Keeping A Promise

I promised myself that this year would be the year of saying “Yes” to opportunities, even if it means (especially if it means) pushing myself. 

Today’s trip to the library was on a mission. A friend is starting a book club, which will focus on Asian books in translation, starting with Kyung-Sook Shin’s book below.

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This is an area I’ve never read in, and I’ve never been part of a book club. Both are things I’d like to do, so even though it’s daunting, and a bit of a stretch out of my comfort zone, I have said, “Yes”. 

Review: Wheat Belly

ImageI generally make a habit of not reviewing self-help, motivation, health or diet type books, lest I draw attention to my hideous addiction to the idea of bettering myself. But after reading a friend’s blog post admitting that she’s addicted too, it’s occurred to me that this could be a pretty common addiction. And the much-talked-about Wheat Belly annoyed me significantly enough that I feel like I should really speak up about this one. So. Here we go.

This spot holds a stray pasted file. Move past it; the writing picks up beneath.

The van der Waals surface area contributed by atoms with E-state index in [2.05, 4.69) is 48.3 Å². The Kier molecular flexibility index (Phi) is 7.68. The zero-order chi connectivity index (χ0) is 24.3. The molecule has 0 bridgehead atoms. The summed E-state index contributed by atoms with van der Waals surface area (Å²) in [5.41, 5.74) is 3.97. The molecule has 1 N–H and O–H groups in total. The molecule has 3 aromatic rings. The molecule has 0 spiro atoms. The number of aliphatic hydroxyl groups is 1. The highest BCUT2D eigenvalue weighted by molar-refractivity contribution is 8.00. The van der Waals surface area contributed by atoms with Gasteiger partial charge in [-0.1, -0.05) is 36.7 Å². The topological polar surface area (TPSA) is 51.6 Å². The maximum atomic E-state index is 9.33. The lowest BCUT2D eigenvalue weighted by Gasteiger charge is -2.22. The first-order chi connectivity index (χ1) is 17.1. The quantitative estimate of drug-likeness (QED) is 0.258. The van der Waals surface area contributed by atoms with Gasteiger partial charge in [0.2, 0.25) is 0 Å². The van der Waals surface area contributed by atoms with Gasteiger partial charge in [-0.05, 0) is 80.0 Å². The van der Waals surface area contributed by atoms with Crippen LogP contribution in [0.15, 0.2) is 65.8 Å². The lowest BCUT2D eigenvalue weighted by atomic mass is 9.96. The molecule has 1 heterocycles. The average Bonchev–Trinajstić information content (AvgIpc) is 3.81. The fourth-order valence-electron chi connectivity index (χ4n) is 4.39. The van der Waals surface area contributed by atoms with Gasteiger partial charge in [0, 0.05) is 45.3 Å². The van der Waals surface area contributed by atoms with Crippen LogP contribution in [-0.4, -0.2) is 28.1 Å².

Most lasting thought after finishing: Fuck you, William Davis, MD. Seriously. I want my week of reading-hours back.

The basic premise of the book is that modern wheat is nothing like the wheat that we were eating 10,000 years ago. Modern wheat has been genetically modified and cross-whatevered to the extent that it effects human health, and only recently are we seeing the outcome of this.

I’m down with what Davis argues for the most part. It makes sense that human health issues take a while to crop up, and I’ve got a few friends who’ve gone wheat-free with fantastic results for their health and wellbeing.

However – so many unsubstantiated claims! So much emphasis on weight-loss, when the really interesting stuff is in the science and social aspects, which only really come in in the epilogue! Davis lost me entirely in the middle of this book, where he threw about a heap of jargon without defining it. There are plenty of footnotes, so the work looks well-researched, but when you read what he’s actually saying, there’s an awful lot of stating what a study found, and then stretching it quite a bit to fit his own argument. WTF, Davis. C’mon.